- Chocolate, coffee, tea (caffeine): Vomiting, diarrhea, restlessness, hyperactivity, urination, tremors, arrhythmias, walking abnormally, death.
- Sugar-free gum: Weakness, depression, tremors, collapse, seizures up to one hour after ingestion, vomiting, diarrhea, yellowing of the skin and gums, and blood in the feces. Bleeding can occur up to 72 hours after ingestion due to liver dysfunction.
- Moldy Foods: Elevated body temperature, uncoordinated walking, generalized muscle tremors.
- Mushrooms: Vomiting, diarrhea, excitability, hallucinations, liver dysfunction, coma, death.
- Fruits containing pits: Vomiting, abdominal pain, lethargy, collapse. A portion of the pit also contains a toxin similar to cyanide.
- Almonds: Vomiting, abdominal pain, lethargy, seizure, urinary incontinence, coma.
- Apple (only the stem, leaves and seeds): Dilated pupils, difficulty breathing, bright-red gum color, panting, and shock.
- Avocado: Vomiting, diarrhea. The pit can cause an intestinal obstruction. Avocados are especially poisonous for birds and should never be fed to a bird!
- Grapefruit: Vomiting, diarrhea, depression, sensitivity to light.
- Uncooked bread dough: Stumbling, weakness, retching, bloat.
Keep in mind that pets are not always as selective as humans when choosing foods to snack on, and they lack the knowledge of what can make them sick. Keep the foods listed above far out of reach of pets and avoid feeding them “human food.” If you have any questions about which foods are safe in small quantities for your dog or cat, ask your veterinarian. If you suspect that your pet has ingested any amount of toxic food, call the Poison Control Hotline or your veterinarian immediately.
Have a magnificent May
Sincerely Dr. Bonnie S. Harris
The Pet of the Month – Rowan Dougherty
• Dog Bite Prevention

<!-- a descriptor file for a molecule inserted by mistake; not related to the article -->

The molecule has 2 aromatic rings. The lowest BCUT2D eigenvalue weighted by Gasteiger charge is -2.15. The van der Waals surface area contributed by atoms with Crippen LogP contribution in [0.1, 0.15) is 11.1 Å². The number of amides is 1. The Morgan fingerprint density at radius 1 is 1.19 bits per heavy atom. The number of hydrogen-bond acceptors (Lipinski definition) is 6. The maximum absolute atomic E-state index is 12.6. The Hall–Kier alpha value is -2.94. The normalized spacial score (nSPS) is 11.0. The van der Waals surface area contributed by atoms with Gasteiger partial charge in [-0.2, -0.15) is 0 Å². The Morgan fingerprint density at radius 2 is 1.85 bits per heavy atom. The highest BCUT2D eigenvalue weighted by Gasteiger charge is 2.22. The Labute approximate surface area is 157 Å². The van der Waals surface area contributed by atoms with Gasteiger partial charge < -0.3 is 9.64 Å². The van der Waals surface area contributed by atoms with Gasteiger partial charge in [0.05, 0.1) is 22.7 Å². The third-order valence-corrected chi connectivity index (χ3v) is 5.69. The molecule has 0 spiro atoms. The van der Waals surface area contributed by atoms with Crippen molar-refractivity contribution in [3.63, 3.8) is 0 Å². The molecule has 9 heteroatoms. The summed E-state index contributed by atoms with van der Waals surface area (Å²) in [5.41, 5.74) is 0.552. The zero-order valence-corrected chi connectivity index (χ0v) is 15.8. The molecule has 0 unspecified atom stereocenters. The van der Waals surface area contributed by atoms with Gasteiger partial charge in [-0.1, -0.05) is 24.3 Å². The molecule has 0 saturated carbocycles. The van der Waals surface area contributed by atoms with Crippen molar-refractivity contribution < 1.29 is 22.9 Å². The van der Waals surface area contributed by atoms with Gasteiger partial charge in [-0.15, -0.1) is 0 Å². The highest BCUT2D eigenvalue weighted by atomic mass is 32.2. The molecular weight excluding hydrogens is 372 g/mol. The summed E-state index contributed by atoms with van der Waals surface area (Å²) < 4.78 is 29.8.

• Feline Idiopathic Cystitis
• Pet Dental Care
• A Christmas Wish
• Internal Parasites
• Bad Breath
• Heartworm Prevention
• Grooming Your Dog At Home
• Reptiles As Pets
• Safe Travels
• 10 Things Veterinarians Wish All Pet Owners Knew
• Puppy Obedience Training
• Toxic Houseplants at Christmas
• A Dog Like Texas
• The Truth About Teeth
• Pugs, French Bulldogs, English Bulldogs, Pekingese, Boston Terriers, Chihuahuas
• July 2020
• Protect your Pets from Rodenticides
• About CBD
• Thanksgiving Hazards and your Pets
• Halloween Tips for Pet Owners
• Passionate About Prevention
• April is Heartworm Disease Awareness Month
• The Ten Commandments of Dog Ownership
• Keep Your Cats Indoors
• Holiday Hazards
• Disaster Preparation for Your Pets
• Welcome Home Iris
• Understanding & Preventing Heartworm Disease
• Cat Coat Colors Can Change Over Time
• Pets Need Dental Care, Too
• Make This a Summer Your Pets Can Enjoy Too!
• Aging Pets Need Special Care
• Spring Cleaning
• First Aid Essentials for You and Your Pets
• Mosquitoes, Fleas & Ticks
• Owning a Pet is Good for Your Health
• Pets Need Dental Care
• MLS Therapeutic Laser
• Feline Wellness Exams
• Parvo Kills Dogs
• Multiple Cat Households